Sennheiser HD 820 Headphones
Sennheiser HD 820 Headphones
Open-back headphone designs are often higher-performance but have poor noise isolation and leak sound. Closed-back designs provide better noise isolation and leak less sound.
Over-ear headphones sit over your ear and surround your ear with a ring of padding. On-ear headphones are padded but rest on top of your ear. In-ear monitors are worn inside your ear canal.
Speakers and headphones use a device called a 'driver' to create sound. Different types of drivers have different strengths and weaknesses, but can all produce great sound. Common varieties include dynamic, planar magnetic, and electrostatic.
Some headphones require the power of an amplifier to reach comfortable listening volumes.
Connectivity refers to the method in which the headphones connect to the audio source. Headphones can be either wired or wireless.
Check out Ian Dunmore's (@Torq) review of the Sennheiser HD 820 as part of The HEADPHONE Community Preview Program in the link below.
Sennheiser HD820 Review - Flagship Closed-back Headphones - Written Review by Andrew Park (Resolve Reviews)
The Sennheiser HD 800 and the HD800S are legendary headphones in the headphone community. The brand new HD 820 Closed-Back headphones from Sennheiser looks to join them and by all accounts, is going to fit right in at the top! Featuring the sound you know and love in the HD 800 / 800S in a closed-back package, its pretty hard to go wrong the HD820.
The Sennheiser HD 820 has incorporated concave glass covers over its drivers to deliver up to 26db in passive noise cancellation. Not only does the concave glass help reduce outside noise, it also acts as a resonance reducer by reflecting sound to a dedicated absorber. You can also see through the glass and see the inner-workings of the HD 820 which is an absolutely gorgeous pair of cans. Because of the concave glass, the closed-back design of the HD 820 makes it one of the most versatile high-end headphones on the market. Whether you are using them for musical enjoyment, mixing and mastering or on the go, the HD 820 are flexible to your needs.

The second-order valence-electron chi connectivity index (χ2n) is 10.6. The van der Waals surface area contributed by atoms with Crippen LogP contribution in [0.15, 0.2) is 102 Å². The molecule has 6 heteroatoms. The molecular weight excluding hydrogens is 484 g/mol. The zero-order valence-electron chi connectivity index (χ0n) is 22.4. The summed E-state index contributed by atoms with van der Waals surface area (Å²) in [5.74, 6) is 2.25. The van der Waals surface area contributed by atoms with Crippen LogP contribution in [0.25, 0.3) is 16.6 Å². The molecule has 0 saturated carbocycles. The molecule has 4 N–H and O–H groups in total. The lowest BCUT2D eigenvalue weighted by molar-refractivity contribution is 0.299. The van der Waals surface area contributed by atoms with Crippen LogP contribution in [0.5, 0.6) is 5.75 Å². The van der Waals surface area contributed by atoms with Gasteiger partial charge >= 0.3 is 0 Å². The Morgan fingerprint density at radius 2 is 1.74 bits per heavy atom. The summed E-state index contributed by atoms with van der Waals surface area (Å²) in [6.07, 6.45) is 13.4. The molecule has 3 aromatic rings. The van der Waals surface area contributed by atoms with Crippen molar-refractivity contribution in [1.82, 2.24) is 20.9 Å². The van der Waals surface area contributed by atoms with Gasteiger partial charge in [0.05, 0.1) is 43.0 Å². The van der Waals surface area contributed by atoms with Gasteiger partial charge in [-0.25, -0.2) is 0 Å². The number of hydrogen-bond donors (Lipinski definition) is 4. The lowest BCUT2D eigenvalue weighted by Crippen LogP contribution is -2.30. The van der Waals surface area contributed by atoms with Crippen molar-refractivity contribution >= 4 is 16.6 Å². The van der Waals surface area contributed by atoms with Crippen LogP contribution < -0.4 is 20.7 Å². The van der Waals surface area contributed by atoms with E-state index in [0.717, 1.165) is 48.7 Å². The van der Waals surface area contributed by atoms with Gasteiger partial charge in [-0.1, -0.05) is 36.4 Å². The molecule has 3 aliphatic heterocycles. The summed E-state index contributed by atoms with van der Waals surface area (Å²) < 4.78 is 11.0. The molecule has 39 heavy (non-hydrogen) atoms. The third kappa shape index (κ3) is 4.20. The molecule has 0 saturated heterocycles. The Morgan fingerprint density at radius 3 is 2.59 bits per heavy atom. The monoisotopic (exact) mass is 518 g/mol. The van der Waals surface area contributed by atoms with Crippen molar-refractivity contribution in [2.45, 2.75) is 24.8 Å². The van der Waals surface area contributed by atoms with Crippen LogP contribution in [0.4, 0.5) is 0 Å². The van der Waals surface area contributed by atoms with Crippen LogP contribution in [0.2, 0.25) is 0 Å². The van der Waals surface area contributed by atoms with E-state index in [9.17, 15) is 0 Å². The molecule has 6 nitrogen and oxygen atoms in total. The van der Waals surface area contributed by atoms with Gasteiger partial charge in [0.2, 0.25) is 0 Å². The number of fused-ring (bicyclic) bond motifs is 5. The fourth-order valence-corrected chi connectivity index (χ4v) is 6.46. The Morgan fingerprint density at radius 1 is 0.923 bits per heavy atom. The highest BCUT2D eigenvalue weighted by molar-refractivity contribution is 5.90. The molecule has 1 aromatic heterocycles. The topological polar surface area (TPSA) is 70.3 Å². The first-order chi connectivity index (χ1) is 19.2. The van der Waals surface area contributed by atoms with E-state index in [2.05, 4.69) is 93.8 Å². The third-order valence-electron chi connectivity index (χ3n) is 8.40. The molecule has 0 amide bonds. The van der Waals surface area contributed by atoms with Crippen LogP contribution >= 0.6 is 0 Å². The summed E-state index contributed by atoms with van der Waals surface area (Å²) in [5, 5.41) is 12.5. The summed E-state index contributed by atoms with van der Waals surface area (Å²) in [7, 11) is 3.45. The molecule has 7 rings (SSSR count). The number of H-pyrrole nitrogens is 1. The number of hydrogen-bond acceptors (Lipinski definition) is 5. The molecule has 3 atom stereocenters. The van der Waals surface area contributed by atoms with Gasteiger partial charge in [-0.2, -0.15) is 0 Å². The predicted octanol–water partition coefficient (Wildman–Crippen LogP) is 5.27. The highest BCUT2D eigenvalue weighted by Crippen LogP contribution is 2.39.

The HD 820 is lightweight and has premium microfibre earpads, much like the HD 800 and HD 800S. It has the trademark metal headband that the rest of the HD 800 series has along with an internal damper that offers improved comfort and stability while wearing the HD 820. The Sennheiser HD 820 ships with 2 different connectors. The standard 1/4" connector and a 4.4mm Pentaconn termination. This plug has 5 contacts for a balanced connection and the 5th contact eliminates grounding issues. This is a plug that Sony has been pushing for a while in their DAPs (Digital Audio Players) and we're glad to see companies like Sennheiser starting to adapt them.
Sound-wise, the HD 820 are up there with the best. They manage to maintain most of the incredible soundstage that the HD 800 and HD 800S are famous for while being impressively transparent with a tight low-end. The low-end on the HD 820 is stronger than on the HD 800 however, the HD 820 are no by no means bass cannons. For a closed-back headphone, you could even describe them as bass-shy. But their shear detail and clarity are unmatched in the closed headphone world and if you are looking for your closed-back endgame, look no further than the Sennheiser HD 820.
Headphone sensitivity measures how loud a pair of headphones will be at a given signal strength. Headphones with higher sensitivity ratings will produce louder sounds than headphones with lower sensitivity ratings. It is measured in dB SPL (decibels of sound pressure level) per unit of power (typically 1 milliWatt) or sometimes unit of voltage (typically 1 Volt) from the source at a frequency of 1 kHz.
Total Harmonic Distortion (THD)
When driving headphones at high volumes, it is possible for the diaphragm (the ‘speaker’ inside the headphones) to be unable to move fast enough. This leads to distortion, manifesting itself as crackling, popping or the alteration of musical notes. Most headphones will fall below 1% THD.
Headphone frequency response refers to the frequency-specific sensitivity of the output. Frequency responses show the range that headphones are capable of reproducing—a graph shows which frequencies are accentuated over others. The ideal range covers the audible sound range of 20 Hz – 20 kHz.
|12 - 43800 Hz (-3 dB)|
|Driver Materials & Size|
|Headphone Weight||360 grams|
Warranty differs from manufacturer to manufacturer. Warranty covers factory defects but most manufacturers do not cover drops, water damage, driver damage, mistreatment of the product, etc. It is always best to look at the manufacturer's website for the most up to date warranty information.
|2 years manufacturer's warranty|